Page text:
Toledo Mud Hens first baseman Edwin Espinal has a nickname for his glove.
“I call my glove, ‘The Mouth,’” he said after Toledo’s 4-0 win Saturday against Pawtucket at Fifth Third Field. “I tell everybody to throw the ball however they can to me, and ‘The Mouth’ will help you.”
Mud Hens first baseman Edwin Espinal accepts the Gold Glove Award he earned for his defensive play last season.
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Last season, Espinal and ‘The Mouth’ helped fielders in the Pittsburgh organization so much the native of the Dominican Republic was awarded a minor league Gold Glove for his efforts.
In 2017, Espinal was the only first baseman in the minors to post a perfect 1.000 fielding percentage. He played 81 errorless games at first base for Double-A Altoona in the Eastern League, then followed up with 27 flawless games for Indianapolis.
“Defense is very important, and I work very hard on my defense,” he said. “A lot of people just concentrate on hitting, but you have to catch the ball if you want to play.”
Toledo manager Doug Mientkiewicz, himself a former first baseman at the major-league level, said Espinal clearly knows what he is doing defensively at first base.
“The old adage is that you can stick anyone at first base, but I don’t think that’s true,” Mientkiewicz said. “He’s very athletic with a glove on his hand, and he’s already saved us runs digging low throws out.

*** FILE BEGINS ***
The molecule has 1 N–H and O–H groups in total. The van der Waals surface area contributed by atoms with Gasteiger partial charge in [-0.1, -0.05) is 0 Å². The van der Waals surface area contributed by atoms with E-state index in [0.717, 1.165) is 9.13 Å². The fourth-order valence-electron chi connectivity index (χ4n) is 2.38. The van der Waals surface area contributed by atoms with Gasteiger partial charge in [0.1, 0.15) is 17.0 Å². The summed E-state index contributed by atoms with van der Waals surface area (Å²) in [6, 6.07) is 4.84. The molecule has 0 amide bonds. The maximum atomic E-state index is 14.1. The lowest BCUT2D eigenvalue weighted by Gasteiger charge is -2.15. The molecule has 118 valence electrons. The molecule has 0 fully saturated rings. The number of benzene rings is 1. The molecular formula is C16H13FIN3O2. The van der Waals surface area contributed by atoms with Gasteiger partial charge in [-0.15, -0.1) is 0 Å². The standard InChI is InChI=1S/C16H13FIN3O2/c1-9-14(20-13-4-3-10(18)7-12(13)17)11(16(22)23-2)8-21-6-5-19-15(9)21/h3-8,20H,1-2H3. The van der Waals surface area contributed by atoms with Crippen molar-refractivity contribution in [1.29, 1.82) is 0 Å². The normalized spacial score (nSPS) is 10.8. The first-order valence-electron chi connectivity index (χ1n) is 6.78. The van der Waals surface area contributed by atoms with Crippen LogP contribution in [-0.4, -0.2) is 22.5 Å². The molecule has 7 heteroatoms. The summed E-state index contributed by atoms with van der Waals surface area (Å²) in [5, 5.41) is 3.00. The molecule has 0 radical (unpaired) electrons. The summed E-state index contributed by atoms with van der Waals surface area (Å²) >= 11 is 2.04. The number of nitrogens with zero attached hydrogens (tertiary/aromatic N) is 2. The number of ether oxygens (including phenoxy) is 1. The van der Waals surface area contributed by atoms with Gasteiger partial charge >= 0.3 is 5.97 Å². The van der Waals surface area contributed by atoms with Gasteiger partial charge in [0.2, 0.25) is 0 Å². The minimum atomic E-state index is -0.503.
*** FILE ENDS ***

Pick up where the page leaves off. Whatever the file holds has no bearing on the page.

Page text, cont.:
“He knows what he’s doing, and it’s a nice feeling having a guy who knows how to play the position playing there. You never notice a good one, but you always notice a bad one. And you won’t notice Espinal.”
But Mientkiewicz was quick to point out there is more to Espinal’s game than just a sterling glove.
“He’s a big guy along the lines of David Ortiz or Kennys Vargas,” Mientkiewicz said. “He’s a big, jovial guy, and my friend Andy Barkett — who had him as a player last year — raved about him as a player and as a person.”
While Espinal went 0-for-4 with three strikeouts in the win against the PawSox, the young first baseman entered the game ranked 10th in the International League with a .375 batting average. Espinal had struck out only once in his first seven contests this season and three walks lifted him to a .464 on-base percentage.
“I try to stay in the middle of the field and hit the ball from gap to gap,” Espinal said. “I try not to strike out too much, because I hate to walk back to the dugout.”
Last season Espinal, who turned 23 in January, batted .283 with 15 homers — more than double his previous single-season high — along with 25 doubles and 72 RBIs for Altoona to earn a spot on the Eastern League’s postseason all-star team. He also hit .323 in his month with Indianapolis, but did not have any home runs.
“The fact that he’s batting seventh in our lineup is almost comical,” Mientkiewicz said. “For him, the power has to come along a little more than it has shown, but I think it will come along.
“He’s still 23, so he’s still a puppy. But he’s intriguing because he’s young but he’s a good hitter.”
And with a little help from “The Mouth,” he’s a very good fielder.
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